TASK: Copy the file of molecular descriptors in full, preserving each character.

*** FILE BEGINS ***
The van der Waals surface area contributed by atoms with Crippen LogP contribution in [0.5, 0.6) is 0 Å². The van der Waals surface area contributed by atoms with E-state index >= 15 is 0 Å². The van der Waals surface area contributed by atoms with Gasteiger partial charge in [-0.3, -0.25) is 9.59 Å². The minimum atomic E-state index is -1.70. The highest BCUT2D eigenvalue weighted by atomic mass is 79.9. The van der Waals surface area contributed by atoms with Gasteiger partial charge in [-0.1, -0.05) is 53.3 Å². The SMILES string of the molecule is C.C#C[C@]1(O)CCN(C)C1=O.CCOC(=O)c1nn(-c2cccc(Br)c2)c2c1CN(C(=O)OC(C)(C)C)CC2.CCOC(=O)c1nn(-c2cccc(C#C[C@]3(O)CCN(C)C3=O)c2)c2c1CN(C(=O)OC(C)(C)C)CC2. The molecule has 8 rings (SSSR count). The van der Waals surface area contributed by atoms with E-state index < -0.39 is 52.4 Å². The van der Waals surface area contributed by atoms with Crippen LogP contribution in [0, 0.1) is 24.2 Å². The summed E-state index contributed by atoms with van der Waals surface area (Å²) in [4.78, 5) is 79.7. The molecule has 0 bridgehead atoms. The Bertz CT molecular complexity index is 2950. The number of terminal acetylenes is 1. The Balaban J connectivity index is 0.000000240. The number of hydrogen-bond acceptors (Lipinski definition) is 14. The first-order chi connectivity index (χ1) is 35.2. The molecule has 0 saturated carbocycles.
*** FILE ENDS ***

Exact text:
The van der Waals surface area contributed by atoms with Crippen LogP contribution in [0.5, 0.6) is 0 Å². The van der Waals surface area contributed by atoms with E-state index >= 15 is 0 Å². The van der Waals surface area contributed by atoms with Gasteiger partial charge in [-0.3, -0.25) is 9.59 Å². The minimum atomic E-state index is -1.70. The highest BCUT2D eigenvalue weighted by atomic mass is 79.9. The van der Waals surface area contributed by atoms with Gasteiger partial charge in [-0.1, -0.05) is 53.3 Å². The SMILES string of the molecule is C.C#C[C@]1(O)CCN(C)C1=O.CCOC(=O)c1nn(-c2cccc(Br)c2)c2c1CN(C(=O)OC(C)(C)C)CC2.CCOC(=O)c1nn(-c2cccc(C#C[C@]3(O)CCN(C)C3=O)c2)c2c1CN(C(=O)OC(C)(C)C)CC2. The molecule has 8 rings (SSSR count). The van der Waals surface area contributed by atoms with E-state index < -0.39 is 52.4 Å². The van der Waals surface area contributed by atoms with Crippen LogP contribution in [0, 0.1) is 24.2 Å². The summed E-state index contributed by atoms with van der Waals surface area (Å²) in [4.78, 5) is 79.7. The molecule has 0 bridgehead atoms. The Bertz CT molecular complexity index is 2950. The number of terminal acetylenes is 1. The Balaban J connectivity index is 0.000000240. The number of hydrogen-bond acceptors (Lipinski definition) is 14. The first-order chi connectivity index (χ1) is 35.2. The molecule has 0 saturated carbocycles.